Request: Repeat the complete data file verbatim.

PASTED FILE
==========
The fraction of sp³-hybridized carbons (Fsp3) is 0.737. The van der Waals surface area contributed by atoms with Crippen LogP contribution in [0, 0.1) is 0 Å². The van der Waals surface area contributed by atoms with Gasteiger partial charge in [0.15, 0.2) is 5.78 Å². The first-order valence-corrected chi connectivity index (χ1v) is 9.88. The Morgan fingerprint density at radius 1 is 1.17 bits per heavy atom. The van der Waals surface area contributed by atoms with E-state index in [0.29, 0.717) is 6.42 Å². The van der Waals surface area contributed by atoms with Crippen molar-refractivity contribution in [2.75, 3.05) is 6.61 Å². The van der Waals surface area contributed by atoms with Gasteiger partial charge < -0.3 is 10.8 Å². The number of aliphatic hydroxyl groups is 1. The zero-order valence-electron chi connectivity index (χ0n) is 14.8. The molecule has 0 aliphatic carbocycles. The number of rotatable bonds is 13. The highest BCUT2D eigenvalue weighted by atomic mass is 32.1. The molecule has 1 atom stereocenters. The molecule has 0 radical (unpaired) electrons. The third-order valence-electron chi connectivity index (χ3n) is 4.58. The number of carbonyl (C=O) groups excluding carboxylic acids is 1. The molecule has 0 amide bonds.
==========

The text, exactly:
The fraction of sp³-hybridized carbons (Fsp3) is 0.737. The van der Waals surface area contributed by atoms with Crippen LogP contribution in [0, 0.1) is 0 Å². The van der Waals surface area contributed by atoms with Gasteiger partial charge in [0.15, 0.2) is 5.78 Å². The first-order valence-corrected chi connectivity index (χ1v) is 9.88. The Morgan fingerprint density at radius 1 is 1.17 bits per heavy atom. The van der Waals surface area contributed by atoms with E-state index in [0.29, 0.717) is 6.42 Å². The van der Waals surface area contributed by atoms with Crippen molar-refractivity contribution in [2.75, 3.05) is 6.61 Å². The van der Waals surface area contributed by atoms with Gasteiger partial charge < -0.3 is 10.8 Å². The number of aliphatic hydroxyl groups is 1. The zero-order valence-electron chi connectivity index (χ0n) is 14.8. The molecule has 0 aliphatic carbocycles. The number of rotatable bonds is 13. The highest BCUT2D eigenvalue weighted by atomic mass is 32.1. The molecule has 1 atom stereocenters. The molecule has 0 radical (unpaired) electrons. The third-order valence-electron chi connectivity index (χ3n) is 4.58. The number of carbonyl (C=O) groups excluding carboxylic acids is 1. The molecule has 0 amide bonds.